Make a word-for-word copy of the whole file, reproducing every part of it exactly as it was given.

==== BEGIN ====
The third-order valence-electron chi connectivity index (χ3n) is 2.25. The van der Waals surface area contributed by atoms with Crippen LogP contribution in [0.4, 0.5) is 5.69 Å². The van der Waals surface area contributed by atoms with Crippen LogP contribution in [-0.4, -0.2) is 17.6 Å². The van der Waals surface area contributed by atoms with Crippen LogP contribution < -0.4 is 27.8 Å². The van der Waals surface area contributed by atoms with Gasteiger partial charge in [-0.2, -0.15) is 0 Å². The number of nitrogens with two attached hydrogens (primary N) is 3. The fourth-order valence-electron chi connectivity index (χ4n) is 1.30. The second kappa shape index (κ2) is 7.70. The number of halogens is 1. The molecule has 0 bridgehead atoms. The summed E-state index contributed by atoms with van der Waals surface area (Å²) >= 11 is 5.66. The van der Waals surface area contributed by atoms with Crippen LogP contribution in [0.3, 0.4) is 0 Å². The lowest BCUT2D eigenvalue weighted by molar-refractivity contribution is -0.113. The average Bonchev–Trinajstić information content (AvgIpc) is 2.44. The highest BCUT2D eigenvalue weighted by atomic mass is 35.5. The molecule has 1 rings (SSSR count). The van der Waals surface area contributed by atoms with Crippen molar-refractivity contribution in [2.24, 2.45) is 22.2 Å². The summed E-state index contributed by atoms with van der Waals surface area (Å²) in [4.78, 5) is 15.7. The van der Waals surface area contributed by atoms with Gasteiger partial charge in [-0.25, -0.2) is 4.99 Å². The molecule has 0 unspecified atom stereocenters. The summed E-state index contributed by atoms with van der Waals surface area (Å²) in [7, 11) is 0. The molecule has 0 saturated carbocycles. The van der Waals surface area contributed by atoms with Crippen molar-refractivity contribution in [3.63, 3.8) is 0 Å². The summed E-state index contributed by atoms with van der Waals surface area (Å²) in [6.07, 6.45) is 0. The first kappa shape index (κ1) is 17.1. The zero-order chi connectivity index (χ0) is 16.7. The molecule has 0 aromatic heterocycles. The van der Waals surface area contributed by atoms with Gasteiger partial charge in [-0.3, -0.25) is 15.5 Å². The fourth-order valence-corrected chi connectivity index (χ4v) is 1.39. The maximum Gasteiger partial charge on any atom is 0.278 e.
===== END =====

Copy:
The third-order valence-electron chi connectivity index (χ3n) is 2.25. The van der Waals surface area contributed by atoms with Crippen LogP contribution in [0.4, 0.5) is 5.69 Å². The van der Waals surface area contributed by atoms with Crippen LogP contribution in [-0.4, -0.2) is 17.6 Å². The van der Waals surface area contributed by atoms with Crippen LogP contribution < -0.4 is 27.8 Å². The van der Waals surface area contributed by atoms with Gasteiger partial charge in [-0.2, -0.15) is 0 Å². The number of nitrogens with two attached hydrogens (primary N) is 3. The fourth-order valence-electron chi connectivity index (χ4n) is 1.30. The second kappa shape index (κ2) is 7.70. The number of halogens is 1. The molecule has 0 bridgehead atoms. The summed E-state index contributed by atoms with van der Waals surface area (Å²) >= 11 is 5.66. The van der Waals surface area contributed by atoms with Crippen LogP contribution in [0.3, 0.4) is 0 Å². The lowest BCUT2D eigenvalue weighted by molar-refractivity contribution is -0.113. The average Bonchev–Trinajstić information content (AvgIpc) is 2.44. The highest BCUT2D eigenvalue weighted by atomic mass is 35.5. The molecule has 1 rings (SSSR count). The van der Waals surface area contributed by atoms with Crippen molar-refractivity contribution in [2.24, 2.45) is 22.2 Å². The summed E-state index contributed by atoms with van der Waals surface area (Å²) in [4.78, 5) is 15.7. The van der Waals surface area contributed by atoms with Gasteiger partial charge in [-0.25, -0.2) is 4.99 Å². The molecule has 0 unspecified atom stereocenters. The summed E-state index contributed by atoms with van der Waals surface area (Å²) in [7, 11) is 0. The molecule has 0 saturated carbocycles. The van der Waals surface area contributed by atoms with Crippen molar-refractivity contribution in [3.63, 3.8) is 0 Å². The summed E-state index contributed by atoms with van der Waals surface area (Å²) in [6.07, 6.45) is 0. The first kappa shape index (κ1) is 17.1. The zero-order chi connectivity index (χ0) is 16.7. The molecule has 0 aromatic heterocycles. The van der Waals surface area contributed by atoms with Gasteiger partial charge in [-0.3, -0.25) is 15.5 Å². The fourth-order valence-corrected chi connectivity index (χ4v) is 1.39. The maximum Gasteiger partial charge on any atom is 0.278 e.